Friday, June 14, 2013

Weekend Blooms, and the Sad Tale of a Cornsnake

I can't believe it yet, but my Russian Sunflowers are actually blooming on a sand dune. My sand dune!

Sunflowers need so much water and nutrition, and we have neither. But I've put a lot of effort into them, and they bloom. It's interesting that they are dwarves, even with lots of fertilizer and water given by me every morning. They know their environment, and know that they should bloom at 1.25m height, not 3m. The flowers are smaller, but they don't topple over in our high winds. How do they know this when they are genetically programmed to be 3m high, with 0.5 meter wide blooms?

A species more used to harsh conditions is blooming, also. Here's a lovely magma-colored aloe flower spike:
Gorgeous against the grey of the Panda Plant behind it. So it's been a good week, flower-wise. But we've had a sad story here, about a beautiful Florida Cornsnake named Jerry.
RIP Jerry
Jerry appeared in our garden this month. He was a beautiful Cornsnake, about 4 feet (3.3m) long, and very gentle and friendly. Everyone in the neighborhood knew him. He went after lizards and rats, and since we don't really like those in our attics, we all thought Jerry was OK. But as it turned out, Jerry was not a wild snake (they are natives here in Florida), but a captive snake abandoned by someone in the neighborhood. He was no longer nocturnal in his habits and was only a little bit shy to humans. A wild cornsnake is someone you'll never see up close in the daytime! We didn't know what to do for Jerry, we were all talking about him...but then one morning we found him in the middle of the street, run over by a car in the night. Everyone felt awful. Please, people, if you have a pet reptile and can't keep it anymore, find out where he/she can be sheltered until a new guardian can be found. "Freeing a pet into the wild" is a death sentence. RIP Jerry.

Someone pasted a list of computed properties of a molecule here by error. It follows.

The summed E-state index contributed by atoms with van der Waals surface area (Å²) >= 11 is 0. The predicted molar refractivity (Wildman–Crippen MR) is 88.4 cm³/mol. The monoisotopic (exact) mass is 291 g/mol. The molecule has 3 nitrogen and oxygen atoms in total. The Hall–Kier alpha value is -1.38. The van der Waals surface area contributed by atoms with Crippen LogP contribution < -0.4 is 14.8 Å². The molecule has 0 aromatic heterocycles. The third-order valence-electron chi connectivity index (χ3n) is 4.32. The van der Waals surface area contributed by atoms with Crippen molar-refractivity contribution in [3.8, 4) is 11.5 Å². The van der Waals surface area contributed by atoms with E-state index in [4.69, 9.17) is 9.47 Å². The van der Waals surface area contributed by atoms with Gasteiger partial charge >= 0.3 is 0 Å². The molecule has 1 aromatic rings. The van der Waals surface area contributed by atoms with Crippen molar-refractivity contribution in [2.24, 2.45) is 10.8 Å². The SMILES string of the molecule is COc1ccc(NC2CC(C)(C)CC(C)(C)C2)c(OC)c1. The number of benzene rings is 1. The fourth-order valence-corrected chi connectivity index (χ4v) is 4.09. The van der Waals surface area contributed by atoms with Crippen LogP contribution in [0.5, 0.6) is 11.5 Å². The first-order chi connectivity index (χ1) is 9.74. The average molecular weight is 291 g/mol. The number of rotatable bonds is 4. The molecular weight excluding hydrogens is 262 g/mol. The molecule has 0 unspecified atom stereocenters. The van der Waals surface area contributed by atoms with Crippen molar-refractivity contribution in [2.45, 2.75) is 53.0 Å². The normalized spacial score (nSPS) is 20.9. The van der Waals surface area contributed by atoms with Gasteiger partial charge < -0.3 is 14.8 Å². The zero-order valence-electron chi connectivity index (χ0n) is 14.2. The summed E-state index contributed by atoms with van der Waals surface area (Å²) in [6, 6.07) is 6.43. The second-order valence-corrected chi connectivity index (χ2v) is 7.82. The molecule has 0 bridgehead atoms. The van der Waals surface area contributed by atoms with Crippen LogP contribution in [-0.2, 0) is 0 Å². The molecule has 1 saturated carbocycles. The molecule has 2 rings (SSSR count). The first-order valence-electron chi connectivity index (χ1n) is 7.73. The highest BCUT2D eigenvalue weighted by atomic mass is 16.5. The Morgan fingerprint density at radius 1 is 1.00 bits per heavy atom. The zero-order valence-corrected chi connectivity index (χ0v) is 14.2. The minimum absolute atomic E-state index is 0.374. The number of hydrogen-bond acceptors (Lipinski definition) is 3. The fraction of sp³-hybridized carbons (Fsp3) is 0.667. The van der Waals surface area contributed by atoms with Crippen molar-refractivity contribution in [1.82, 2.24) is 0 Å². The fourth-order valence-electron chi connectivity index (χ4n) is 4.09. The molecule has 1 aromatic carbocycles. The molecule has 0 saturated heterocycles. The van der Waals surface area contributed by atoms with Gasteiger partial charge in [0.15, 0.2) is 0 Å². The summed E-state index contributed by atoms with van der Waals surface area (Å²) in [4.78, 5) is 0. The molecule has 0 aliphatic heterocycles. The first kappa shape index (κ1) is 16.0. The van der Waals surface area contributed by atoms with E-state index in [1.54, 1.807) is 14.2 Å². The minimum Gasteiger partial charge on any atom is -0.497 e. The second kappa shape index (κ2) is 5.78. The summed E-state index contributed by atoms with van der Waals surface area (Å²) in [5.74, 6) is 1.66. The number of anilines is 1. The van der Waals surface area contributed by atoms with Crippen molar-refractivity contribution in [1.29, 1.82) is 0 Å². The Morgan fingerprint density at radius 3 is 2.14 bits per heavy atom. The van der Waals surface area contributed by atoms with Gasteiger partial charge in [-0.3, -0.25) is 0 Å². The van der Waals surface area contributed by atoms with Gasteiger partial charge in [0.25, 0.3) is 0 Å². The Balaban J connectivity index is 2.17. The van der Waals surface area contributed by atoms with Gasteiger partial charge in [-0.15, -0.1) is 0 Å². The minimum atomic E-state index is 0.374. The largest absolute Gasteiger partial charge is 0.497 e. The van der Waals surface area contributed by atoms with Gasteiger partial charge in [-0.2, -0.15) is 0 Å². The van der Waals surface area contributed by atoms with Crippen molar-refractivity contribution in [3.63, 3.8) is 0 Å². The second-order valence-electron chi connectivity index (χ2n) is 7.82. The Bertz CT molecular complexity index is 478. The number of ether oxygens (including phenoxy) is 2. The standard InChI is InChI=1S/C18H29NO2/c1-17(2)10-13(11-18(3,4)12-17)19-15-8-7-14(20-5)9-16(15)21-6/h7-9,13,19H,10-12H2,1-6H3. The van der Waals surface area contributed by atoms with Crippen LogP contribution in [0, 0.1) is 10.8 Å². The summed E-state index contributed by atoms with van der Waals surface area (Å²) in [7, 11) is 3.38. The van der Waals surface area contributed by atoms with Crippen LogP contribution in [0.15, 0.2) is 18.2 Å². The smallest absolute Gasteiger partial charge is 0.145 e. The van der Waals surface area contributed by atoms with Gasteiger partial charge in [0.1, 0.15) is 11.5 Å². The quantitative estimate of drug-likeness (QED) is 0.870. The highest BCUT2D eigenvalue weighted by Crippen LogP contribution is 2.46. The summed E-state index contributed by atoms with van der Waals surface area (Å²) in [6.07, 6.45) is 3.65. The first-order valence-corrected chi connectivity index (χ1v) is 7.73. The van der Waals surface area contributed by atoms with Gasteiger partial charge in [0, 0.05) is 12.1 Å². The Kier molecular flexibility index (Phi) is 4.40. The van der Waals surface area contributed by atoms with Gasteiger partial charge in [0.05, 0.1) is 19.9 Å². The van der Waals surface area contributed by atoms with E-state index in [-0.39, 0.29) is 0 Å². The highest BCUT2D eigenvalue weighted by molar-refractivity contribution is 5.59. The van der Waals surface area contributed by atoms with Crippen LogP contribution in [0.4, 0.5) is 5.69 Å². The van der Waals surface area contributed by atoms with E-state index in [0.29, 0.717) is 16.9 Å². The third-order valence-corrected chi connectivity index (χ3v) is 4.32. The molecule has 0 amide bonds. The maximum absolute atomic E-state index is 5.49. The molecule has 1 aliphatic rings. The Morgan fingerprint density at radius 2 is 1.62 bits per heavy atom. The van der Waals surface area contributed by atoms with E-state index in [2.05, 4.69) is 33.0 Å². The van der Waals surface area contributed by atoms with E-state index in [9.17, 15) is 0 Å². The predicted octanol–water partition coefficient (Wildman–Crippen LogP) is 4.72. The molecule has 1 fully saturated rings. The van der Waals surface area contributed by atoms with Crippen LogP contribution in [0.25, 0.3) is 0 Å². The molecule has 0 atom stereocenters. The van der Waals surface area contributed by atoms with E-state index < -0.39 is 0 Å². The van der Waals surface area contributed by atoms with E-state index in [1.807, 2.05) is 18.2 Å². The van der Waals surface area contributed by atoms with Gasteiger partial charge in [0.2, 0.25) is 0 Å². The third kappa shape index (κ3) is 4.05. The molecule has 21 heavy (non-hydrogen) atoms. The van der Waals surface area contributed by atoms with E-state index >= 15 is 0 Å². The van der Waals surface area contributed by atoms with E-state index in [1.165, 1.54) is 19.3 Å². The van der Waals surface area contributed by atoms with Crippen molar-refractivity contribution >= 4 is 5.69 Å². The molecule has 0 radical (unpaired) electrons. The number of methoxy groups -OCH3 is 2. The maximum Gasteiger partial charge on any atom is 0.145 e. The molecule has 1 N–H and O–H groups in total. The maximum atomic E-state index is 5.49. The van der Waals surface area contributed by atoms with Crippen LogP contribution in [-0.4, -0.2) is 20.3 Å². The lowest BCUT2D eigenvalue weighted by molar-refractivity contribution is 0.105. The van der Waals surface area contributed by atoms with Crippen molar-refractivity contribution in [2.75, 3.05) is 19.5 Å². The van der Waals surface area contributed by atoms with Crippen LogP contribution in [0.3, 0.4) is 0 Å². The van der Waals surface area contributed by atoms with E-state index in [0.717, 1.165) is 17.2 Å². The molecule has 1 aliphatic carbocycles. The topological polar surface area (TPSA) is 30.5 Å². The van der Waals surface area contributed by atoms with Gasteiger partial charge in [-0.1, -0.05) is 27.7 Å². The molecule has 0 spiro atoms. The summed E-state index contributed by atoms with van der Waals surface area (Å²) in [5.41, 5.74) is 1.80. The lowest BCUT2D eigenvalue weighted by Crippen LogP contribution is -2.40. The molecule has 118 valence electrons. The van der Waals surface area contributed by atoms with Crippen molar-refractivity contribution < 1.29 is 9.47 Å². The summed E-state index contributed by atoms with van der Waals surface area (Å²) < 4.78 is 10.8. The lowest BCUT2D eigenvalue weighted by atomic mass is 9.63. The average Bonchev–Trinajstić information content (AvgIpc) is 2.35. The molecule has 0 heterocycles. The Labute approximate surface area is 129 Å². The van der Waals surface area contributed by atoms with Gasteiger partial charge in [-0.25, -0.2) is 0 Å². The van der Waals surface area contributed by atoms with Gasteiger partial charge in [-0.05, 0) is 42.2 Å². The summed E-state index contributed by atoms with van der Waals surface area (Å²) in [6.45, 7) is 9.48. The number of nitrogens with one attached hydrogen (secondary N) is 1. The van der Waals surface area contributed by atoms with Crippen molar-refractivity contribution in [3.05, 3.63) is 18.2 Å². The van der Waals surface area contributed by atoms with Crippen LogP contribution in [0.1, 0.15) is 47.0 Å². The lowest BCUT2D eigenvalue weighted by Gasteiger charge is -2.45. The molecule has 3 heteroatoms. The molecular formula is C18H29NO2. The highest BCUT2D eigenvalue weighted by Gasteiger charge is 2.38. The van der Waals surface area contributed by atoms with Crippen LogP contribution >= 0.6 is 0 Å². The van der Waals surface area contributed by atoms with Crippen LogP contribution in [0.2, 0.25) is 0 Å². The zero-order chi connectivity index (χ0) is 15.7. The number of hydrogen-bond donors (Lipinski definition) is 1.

NOTE: I've received some emails about Jerry, offering condolences and letting me know that in the US, Animal Control will have info on reptile-friendly shelters, and that they can capture snakes. Jerry was a conundrum for us in that cornsnakes are natives here, and fairly common. We thought Jerry was a former pet because of his unusual behavior, but we had no way to prove it. Still, next time I'll certainly call Animal Control and make sure any pet snake "released into the wild" gets to a shelter!


  1. Indeed RIP Jerry. When I was at the University our office was near a field and woodland and we would often have snakes (usually black snakes)get into the hallway of the building. I could usually tell when this happened by the shrieks and screams. I was the resident snake catcher. I used a butterfly net to move the snakes back outside.

    The aloe flower against the kalanchoe is such a nice contrast. Which aloe? My aloe aristata finished flowering about two weeks ago and now has seed pods.

    Yes, and I like sunflowers too, but mine are only about 18 inches high, so I have a way to go before the flowers arrive.

    1. Most people certainly do freak out around snakes, but I try to think of the snake's view- big, clumsy primates like skyscrapers, freaking out and threatening to club or step on him; poor snake! I've read that captive snakes are usually only kept a year by their owners, then "freed" or given away. Since a snake can live 40 years, that's pretty tough for the snakes. Of course, invasive pythons are doing very well in the Everglades, that's a horrible story!
      No idea which aloe it is, it had no label, but it's a spotted dwarf variety.